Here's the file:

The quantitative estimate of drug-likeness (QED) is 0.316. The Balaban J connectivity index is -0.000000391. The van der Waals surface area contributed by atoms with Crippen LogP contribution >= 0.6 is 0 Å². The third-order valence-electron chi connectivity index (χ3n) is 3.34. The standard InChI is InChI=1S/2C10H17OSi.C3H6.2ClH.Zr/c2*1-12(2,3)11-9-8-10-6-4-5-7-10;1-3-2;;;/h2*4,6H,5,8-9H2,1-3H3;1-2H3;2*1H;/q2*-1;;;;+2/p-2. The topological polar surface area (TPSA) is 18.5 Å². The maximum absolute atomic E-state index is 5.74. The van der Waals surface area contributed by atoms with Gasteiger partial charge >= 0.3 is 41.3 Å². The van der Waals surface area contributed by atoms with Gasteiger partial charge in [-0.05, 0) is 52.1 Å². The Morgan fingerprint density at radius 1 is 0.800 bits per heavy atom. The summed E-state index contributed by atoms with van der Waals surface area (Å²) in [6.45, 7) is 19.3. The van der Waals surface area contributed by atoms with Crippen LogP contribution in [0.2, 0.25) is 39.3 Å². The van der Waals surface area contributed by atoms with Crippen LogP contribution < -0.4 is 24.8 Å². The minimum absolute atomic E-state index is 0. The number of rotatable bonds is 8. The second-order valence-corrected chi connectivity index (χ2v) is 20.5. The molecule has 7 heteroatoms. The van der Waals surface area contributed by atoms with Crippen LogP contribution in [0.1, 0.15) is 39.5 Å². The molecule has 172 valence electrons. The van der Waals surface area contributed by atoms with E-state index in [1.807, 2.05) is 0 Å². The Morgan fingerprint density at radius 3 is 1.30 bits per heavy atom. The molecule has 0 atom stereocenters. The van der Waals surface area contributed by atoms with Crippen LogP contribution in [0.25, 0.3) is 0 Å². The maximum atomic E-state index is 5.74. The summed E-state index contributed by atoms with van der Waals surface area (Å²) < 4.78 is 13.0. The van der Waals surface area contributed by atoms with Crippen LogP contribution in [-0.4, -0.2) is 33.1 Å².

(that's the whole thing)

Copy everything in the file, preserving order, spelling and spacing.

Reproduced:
The quantitative estimate of drug-likeness (QED) is 0.316. The Balaban J connectivity index is -0.000000391. The van der Waals surface area contributed by atoms with Crippen LogP contribution >= 0.6 is 0 Å². The third-order valence-electron chi connectivity index (χ3n) is 3.34. The standard InChI is InChI=1S/2C10H17OSi.C3H6.2ClH.Zr/c2*1-12(2,3)11-9-8-10-6-4-5-7-10;1-3-2;;;/h2*4,6H,5,8-9H2,1-3H3;1-2H3;2*1H;/q2*-1;;;;+2/p-2. The topological polar surface area (TPSA) is 18.5 Å². The maximum absolute atomic E-state index is 5.74. The van der Waals surface area contributed by atoms with Gasteiger partial charge >= 0.3 is 41.3 Å². The van der Waals surface area contributed by atoms with Gasteiger partial charge in [-0.05, 0) is 52.1 Å². The Morgan fingerprint density at radius 1 is 0.800 bits per heavy atom. The summed E-state index contributed by atoms with van der Waals surface area (Å²) in [6.45, 7) is 19.3. The van der Waals surface area contributed by atoms with Crippen LogP contribution in [0.2, 0.25) is 39.3 Å². The van der Waals surface area contributed by atoms with Crippen LogP contribution < -0.4 is 24.8 Å². The minimum absolute atomic E-state index is 0. The number of rotatable bonds is 8. The second-order valence-corrected chi connectivity index (χ2v) is 20.5. The molecule has 7 heteroatoms. The van der Waals surface area contributed by atoms with Crippen LogP contribution in [0.1, 0.15) is 39.5 Å². The molecule has 172 valence electrons. The van der Waals surface area contributed by atoms with E-state index in [1.807, 2.05) is 0 Å². The Morgan fingerprint density at radius 3 is 1.30 bits per heavy atom. The molecule has 0 atom stereocenters. The van der Waals surface area contributed by atoms with Crippen LogP contribution in [0.25, 0.3) is 0 Å². The maximum atomic E-state index is 5.74. The summed E-state index contributed by atoms with van der Waals surface area (Å²) < 4.78 is 13.0. The van der Waals surface area contributed by atoms with Crippen LogP contribution in [-0.4, -0.2) is 33.1 Å².